Published in the New York Times, Thursday, June 14, 2007
Town went too far in trying to take land, Court says
By KAREEM FAHIM
In a decision that could affect redevelopment battles across New Jersey, the State Supreme Court ruled unanimously yesterday that a town had overstepped the State Constitution’s definition of “blight” when it tried to take private property for development.
“Although community redevelopment is an important municipal power, that authority is not unfettered,” Chief Justice James R. Zazzali wrote in the court’s opinion. In the case, the town, Paulsboro, had argued that property owned by the Gallenthin family was “not fully productive,” and thus was in need of redevelopment, a designation that opened a 63-acre parcel to takeover using eminent domain.
The court disagreed. “The New Jersey Constitution does not permit government redevelopment of private property solely because the property is not used in an optimal manner,” Justice Zazzali wrote. He said that areas could be designated in need of redevelopment only if they, “as a whole, are stagnant and unproductive because of issues of title, diversity of ownership or other similar conditions.”
His opinion was at once a full-bodied discussion of what constitutes blight and a marker of the churning debate over eminent domain taking place in New Jersey and across the country since a United States Supreme Court ruling in 2005 that established the rights of localities to take over land for economic development.
The decision yesterday was hailed by the state’s public advocate, Ronald Chen, who had lobbied for changes in state law that would tighten the definition of “blighted areas.”
“It’s an important moment for the court to speak,” Mr. Chen said. “The need for redevelopment is critical in New Jersey, as is the need to protect property rights.” He said that blight, as set out by the state’s highest court, “was not an impossible definition” for municipalities to meet.
Paulsboro, an industrial town of 6,500 people, sits across the Delaware River from the Philadelphia airport. The Gallenthin family had owned property there since 1951. In 2003, as part of a broader development plan, the town designated the property as a redevelopment area, and before the decision yesterday it had fended off court challenges from the property owner.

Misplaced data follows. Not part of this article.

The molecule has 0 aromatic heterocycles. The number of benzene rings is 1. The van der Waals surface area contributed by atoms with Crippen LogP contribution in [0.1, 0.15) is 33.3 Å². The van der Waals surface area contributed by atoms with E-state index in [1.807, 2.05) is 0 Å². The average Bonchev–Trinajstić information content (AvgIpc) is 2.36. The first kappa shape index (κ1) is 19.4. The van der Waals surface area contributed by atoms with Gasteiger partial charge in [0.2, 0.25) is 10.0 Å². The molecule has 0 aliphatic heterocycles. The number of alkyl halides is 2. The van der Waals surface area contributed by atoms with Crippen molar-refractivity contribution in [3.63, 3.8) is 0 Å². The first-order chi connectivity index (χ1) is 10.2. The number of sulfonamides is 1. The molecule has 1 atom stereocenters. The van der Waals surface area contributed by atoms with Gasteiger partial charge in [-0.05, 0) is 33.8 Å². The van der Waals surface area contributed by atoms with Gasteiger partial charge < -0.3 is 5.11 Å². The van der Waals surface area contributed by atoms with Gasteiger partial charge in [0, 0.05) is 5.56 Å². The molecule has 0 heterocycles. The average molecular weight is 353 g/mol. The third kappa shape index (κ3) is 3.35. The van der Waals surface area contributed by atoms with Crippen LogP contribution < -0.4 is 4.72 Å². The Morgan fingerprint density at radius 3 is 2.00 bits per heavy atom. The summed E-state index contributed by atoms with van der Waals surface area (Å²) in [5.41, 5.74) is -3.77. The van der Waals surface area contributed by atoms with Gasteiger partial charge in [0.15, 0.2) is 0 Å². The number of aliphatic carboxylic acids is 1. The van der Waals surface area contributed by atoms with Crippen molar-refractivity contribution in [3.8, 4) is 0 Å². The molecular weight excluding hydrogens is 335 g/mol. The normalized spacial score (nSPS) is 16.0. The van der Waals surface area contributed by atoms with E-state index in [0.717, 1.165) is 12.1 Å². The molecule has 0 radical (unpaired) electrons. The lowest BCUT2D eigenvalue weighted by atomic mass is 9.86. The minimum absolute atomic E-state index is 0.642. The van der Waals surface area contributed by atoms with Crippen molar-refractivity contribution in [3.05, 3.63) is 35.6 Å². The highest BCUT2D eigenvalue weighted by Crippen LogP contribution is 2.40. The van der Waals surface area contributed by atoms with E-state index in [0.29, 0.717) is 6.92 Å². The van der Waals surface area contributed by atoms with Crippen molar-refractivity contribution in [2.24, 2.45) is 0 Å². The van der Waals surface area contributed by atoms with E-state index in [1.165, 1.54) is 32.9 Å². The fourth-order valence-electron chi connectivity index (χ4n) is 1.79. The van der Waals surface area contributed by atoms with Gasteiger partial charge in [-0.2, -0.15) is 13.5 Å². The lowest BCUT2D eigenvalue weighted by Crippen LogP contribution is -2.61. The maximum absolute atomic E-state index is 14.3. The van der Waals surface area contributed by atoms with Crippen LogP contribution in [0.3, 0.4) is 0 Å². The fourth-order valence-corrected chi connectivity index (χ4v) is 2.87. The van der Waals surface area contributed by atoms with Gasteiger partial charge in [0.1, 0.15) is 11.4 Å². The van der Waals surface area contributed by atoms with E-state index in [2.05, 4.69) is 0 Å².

Yesterday’s decision could have an immediate effect on at least two eminent domain cases that are being heard in New Jersey courts, legal experts said.
Richard Epstein, a law professor at the University of Chicago, said the decision could be seen in the context of a recent judicial pushback against broad definitions of blight, citing recent decisions in Ohio and California.
“There is going to be more rooted opposition the more people feel threatened,” he said, adding that the term had been used as a trump card of sorts for developers and local politicians. “If you could define by fiat an area as blighted or seedy, the battle was over.”
The New Jersey justices included a lengthy discussion of the word “blight” that included the views of writers on the subject and the dictionary definition.
A clause on blighted areas was introduced into the Constitution by Jane Barus, a delegate to the constitutional convention of 1947. She had intended to enable “the rehabilitation of our cities,” the court wrote.
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- Plainfield resident since 1983. Retired as the city's Public Information Officer in 2006; prior to that Community Programs Coordinator for the Plainfield Public Library. Founding member and past president of: Faith, Bricks & Mortar; Residents Supporting Victorian Plainfield; and PCO (the outreach nonprofit of Grace Episcopal Church). Supporter of the Library, Symphony and Historic Society as well as other community groups, and active in Democratic politics.